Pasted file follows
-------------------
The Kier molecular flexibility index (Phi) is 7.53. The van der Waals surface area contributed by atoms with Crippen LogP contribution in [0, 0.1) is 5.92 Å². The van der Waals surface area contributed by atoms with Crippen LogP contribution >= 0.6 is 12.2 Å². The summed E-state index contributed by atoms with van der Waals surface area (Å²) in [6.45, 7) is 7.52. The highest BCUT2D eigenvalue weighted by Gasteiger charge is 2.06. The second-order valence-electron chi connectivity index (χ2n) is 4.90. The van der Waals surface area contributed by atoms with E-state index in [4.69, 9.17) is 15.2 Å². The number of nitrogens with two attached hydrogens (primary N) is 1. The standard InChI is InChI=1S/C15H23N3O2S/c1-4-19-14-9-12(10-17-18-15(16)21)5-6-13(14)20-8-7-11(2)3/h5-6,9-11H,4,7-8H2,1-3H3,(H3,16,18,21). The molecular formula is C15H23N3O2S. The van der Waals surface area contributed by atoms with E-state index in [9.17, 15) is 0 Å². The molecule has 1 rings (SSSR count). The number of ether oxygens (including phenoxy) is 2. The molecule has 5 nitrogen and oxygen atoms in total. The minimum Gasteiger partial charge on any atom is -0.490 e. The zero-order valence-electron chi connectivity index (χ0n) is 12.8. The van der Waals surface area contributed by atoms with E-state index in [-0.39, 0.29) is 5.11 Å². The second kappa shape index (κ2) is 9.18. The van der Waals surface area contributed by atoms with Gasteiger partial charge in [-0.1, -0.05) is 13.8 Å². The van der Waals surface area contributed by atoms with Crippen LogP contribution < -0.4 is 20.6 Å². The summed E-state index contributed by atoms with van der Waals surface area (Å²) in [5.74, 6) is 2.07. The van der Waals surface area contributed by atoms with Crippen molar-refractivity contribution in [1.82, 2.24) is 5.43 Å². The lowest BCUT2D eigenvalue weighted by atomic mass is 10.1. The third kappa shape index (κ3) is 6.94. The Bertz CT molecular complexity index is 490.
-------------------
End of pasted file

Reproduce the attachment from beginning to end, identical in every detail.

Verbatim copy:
The Kier molecular flexibility index (Phi) is 7.53. The van der Waals surface area contributed by atoms with Crippen LogP contribution in [0, 0.1) is 5.92 Å². The van der Waals surface area contributed by atoms with Crippen LogP contribution >= 0.6 is 12.2 Å². The summed E-state index contributed by atoms with van der Waals surface area (Å²) in [6.45, 7) is 7.52. The highest BCUT2D eigenvalue weighted by Gasteiger charge is 2.06. The second-order valence-electron chi connectivity index (χ2n) is 4.90. The van der Waals surface area contributed by atoms with E-state index in [4.69, 9.17) is 15.2 Å². The number of nitrogens with two attached hydrogens (primary N) is 1. The standard InChI is InChI=1S/C15H23N3O2S/c1-4-19-14-9-12(10-17-18-15(16)21)5-6-13(14)20-8-7-11(2)3/h5-6,9-11H,4,7-8H2,1-3H3,(H3,16,18,21). The molecular formula is C15H23N3O2S. The van der Waals surface area contributed by atoms with E-state index in [9.17, 15) is 0 Å². The molecule has 1 rings (SSSR count). The number of ether oxygens (including phenoxy) is 2. The molecule has 5 nitrogen and oxygen atoms in total. The minimum Gasteiger partial charge on any atom is -0.490 e. The zero-order valence-electron chi connectivity index (χ0n) is 12.8. The van der Waals surface area contributed by atoms with E-state index in [-0.39, 0.29) is 5.11 Å². The second kappa shape index (κ2) is 9.18. The van der Waals surface area contributed by atoms with Gasteiger partial charge in [-0.1, -0.05) is 13.8 Å². The van der Waals surface area contributed by atoms with Crippen LogP contribution < -0.4 is 20.6 Å². The summed E-state index contributed by atoms with van der Waals surface area (Å²) in [5.74, 6) is 2.07. The van der Waals surface area contributed by atoms with Crippen molar-refractivity contribution in [1.82, 2.24) is 5.43 Å². The lowest BCUT2D eigenvalue weighted by atomic mass is 10.1. The third kappa shape index (κ3) is 6.94. The Bertz CT molecular complexity index is 490.